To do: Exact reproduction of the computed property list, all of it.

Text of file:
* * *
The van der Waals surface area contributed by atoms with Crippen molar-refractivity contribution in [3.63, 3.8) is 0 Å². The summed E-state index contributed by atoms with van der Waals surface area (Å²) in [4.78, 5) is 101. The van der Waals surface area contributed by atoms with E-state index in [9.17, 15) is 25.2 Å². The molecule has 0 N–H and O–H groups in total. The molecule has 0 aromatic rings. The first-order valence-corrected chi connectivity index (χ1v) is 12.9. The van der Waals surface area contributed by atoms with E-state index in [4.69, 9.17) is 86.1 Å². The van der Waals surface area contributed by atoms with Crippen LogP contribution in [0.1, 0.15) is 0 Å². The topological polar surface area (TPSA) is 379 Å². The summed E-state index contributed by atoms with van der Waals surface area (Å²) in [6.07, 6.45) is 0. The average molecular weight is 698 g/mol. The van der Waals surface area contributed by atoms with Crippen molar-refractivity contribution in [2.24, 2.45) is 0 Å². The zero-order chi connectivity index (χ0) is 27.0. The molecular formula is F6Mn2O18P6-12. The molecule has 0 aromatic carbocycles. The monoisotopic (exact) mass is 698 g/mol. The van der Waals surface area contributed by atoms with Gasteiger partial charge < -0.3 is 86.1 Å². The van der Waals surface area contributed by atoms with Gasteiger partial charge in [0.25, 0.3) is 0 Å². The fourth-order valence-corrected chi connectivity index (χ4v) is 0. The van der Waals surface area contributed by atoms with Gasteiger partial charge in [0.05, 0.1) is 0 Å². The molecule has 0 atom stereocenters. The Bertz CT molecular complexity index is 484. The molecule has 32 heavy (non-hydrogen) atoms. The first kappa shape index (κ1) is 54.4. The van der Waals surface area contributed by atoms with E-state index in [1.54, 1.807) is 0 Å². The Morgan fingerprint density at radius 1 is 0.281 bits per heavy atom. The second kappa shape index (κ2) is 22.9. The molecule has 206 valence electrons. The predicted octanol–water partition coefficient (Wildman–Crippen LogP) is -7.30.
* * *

The van der Waals surface area contributed by atoms with Crippen molar-refractivity contribution in [3.63, 3.8) is 0 Å². The summed E-state index contributed by atoms with van der Waals surface area (Å²) in [4.78, 5) is 101. The van der Waals surface area contributed by atoms with E-state index in [9.17, 15) is 25.2 Å². The molecule has 0 N–H and O–H groups in total. The molecule has 0 aromatic rings. The first-order valence-corrected chi connectivity index (χ1v) is 12.9. The van der Waals surface area contributed by atoms with E-state index in [4.69, 9.17) is 86.1 Å². The van der Waals surface area contributed by atoms with Crippen LogP contribution in [0.1, 0.15) is 0 Å². The topological polar surface area (TPSA) is 379 Å². The summed E-state index contributed by atoms with van der Waals surface area (Å²) in [6.07, 6.45) is 0. The average molecular weight is 698 g/mol. The van der Waals surface area contributed by atoms with Crippen molar-refractivity contribution in [2.24, 2.45) is 0 Å². The zero-order chi connectivity index (χ0) is 27.0. The molecular formula is F6Mn2O18P6-12. The molecule has 0 aromatic carbocycles. The monoisotopic (exact) mass is 698 g/mol. The van der Waals surface area contributed by atoms with Gasteiger partial charge < -0.3 is 86.1 Å². The van der Waals surface area contributed by atoms with Gasteiger partial charge in [0.25, 0.3) is 0 Å². The fourth-order valence-corrected chi connectivity index (χ4v) is 0. The van der Waals surface area contributed by atoms with Gasteiger partial charge in [0.05, 0.1) is 0 Å². The molecule has 0 atom stereocenters. The Bertz CT molecular complexity index is 484. The molecule has 32 heavy (non-hydrogen) atoms. The first kappa shape index (κ1) is 54.4. The van der Waals surface area contributed by atoms with E-state index in [1.54, 1.807) is 0 Å². The Morgan fingerprint density at radius 1 is 0.281 bits per heavy atom. The second kappa shape index (κ2) is 22.9. The molecule has 206 valence electrons. The predicted octanol–water partition coefficient (Wildman–Crippen LogP) is -7.30.